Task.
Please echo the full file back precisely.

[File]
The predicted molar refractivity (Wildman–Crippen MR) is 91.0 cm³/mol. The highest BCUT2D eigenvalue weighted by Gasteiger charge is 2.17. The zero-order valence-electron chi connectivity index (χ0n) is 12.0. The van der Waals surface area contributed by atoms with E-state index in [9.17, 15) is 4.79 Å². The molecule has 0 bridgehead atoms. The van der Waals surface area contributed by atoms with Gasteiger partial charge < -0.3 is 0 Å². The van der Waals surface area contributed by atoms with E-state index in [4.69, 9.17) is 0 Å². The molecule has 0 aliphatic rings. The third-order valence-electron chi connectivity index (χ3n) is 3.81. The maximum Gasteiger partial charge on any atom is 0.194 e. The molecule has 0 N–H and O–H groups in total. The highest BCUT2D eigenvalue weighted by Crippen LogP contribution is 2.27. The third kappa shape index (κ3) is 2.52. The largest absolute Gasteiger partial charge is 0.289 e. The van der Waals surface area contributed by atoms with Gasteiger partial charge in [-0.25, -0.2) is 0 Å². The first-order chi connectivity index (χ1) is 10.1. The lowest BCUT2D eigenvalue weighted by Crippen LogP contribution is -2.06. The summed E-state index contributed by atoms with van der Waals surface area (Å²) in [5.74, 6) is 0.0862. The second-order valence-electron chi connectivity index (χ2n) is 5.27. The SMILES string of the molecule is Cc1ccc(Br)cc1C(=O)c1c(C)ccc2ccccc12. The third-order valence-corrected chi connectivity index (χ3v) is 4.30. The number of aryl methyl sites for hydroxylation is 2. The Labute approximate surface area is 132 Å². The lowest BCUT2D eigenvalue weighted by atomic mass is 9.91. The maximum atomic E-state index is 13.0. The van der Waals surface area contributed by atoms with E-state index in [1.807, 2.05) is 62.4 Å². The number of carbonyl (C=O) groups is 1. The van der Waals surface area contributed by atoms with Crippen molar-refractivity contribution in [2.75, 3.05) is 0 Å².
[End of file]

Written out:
The predicted molar refractivity (Wildman–Crippen MR) is 91.0 cm³/mol. The highest BCUT2D eigenvalue weighted by Gasteiger charge is 2.17. The zero-order valence-electron chi connectivity index (χ0n) is 12.0. The van der Waals surface area contributed by atoms with E-state index in [9.17, 15) is 4.79 Å². The molecule has 0 bridgehead atoms. The van der Waals surface area contributed by atoms with Gasteiger partial charge < -0.3 is 0 Å². The van der Waals surface area contributed by atoms with E-state index in [4.69, 9.17) is 0 Å². The molecule has 0 aliphatic rings. The third-order valence-electron chi connectivity index (χ3n) is 3.81. The maximum Gasteiger partial charge on any atom is 0.194 e. The molecule has 0 N–H and O–H groups in total. The highest BCUT2D eigenvalue weighted by Crippen LogP contribution is 2.27. The third kappa shape index (κ3) is 2.52. The largest absolute Gasteiger partial charge is 0.289 e. The van der Waals surface area contributed by atoms with Gasteiger partial charge in [-0.25, -0.2) is 0 Å². The first-order chi connectivity index (χ1) is 10.1. The lowest BCUT2D eigenvalue weighted by Crippen LogP contribution is -2.06. The summed E-state index contributed by atoms with van der Waals surface area (Å²) in [5.74, 6) is 0.0862. The second-order valence-electron chi connectivity index (χ2n) is 5.27. The SMILES string of the molecule is Cc1ccc(Br)cc1C(=O)c1c(C)ccc2ccccc12. The third-order valence-corrected chi connectivity index (χ3v) is 4.30. The number of aryl methyl sites for hydroxylation is 2. The Labute approximate surface area is 132 Å². The lowest BCUT2D eigenvalue weighted by atomic mass is 9.91. The maximum atomic E-state index is 13.0. The van der Waals surface area contributed by atoms with E-state index in [1.807, 2.05) is 62.4 Å². The number of carbonyl (C=O) groups is 1. The van der Waals surface area contributed by atoms with Crippen molar-refractivity contribution in [2.75, 3.05) is 0 Å².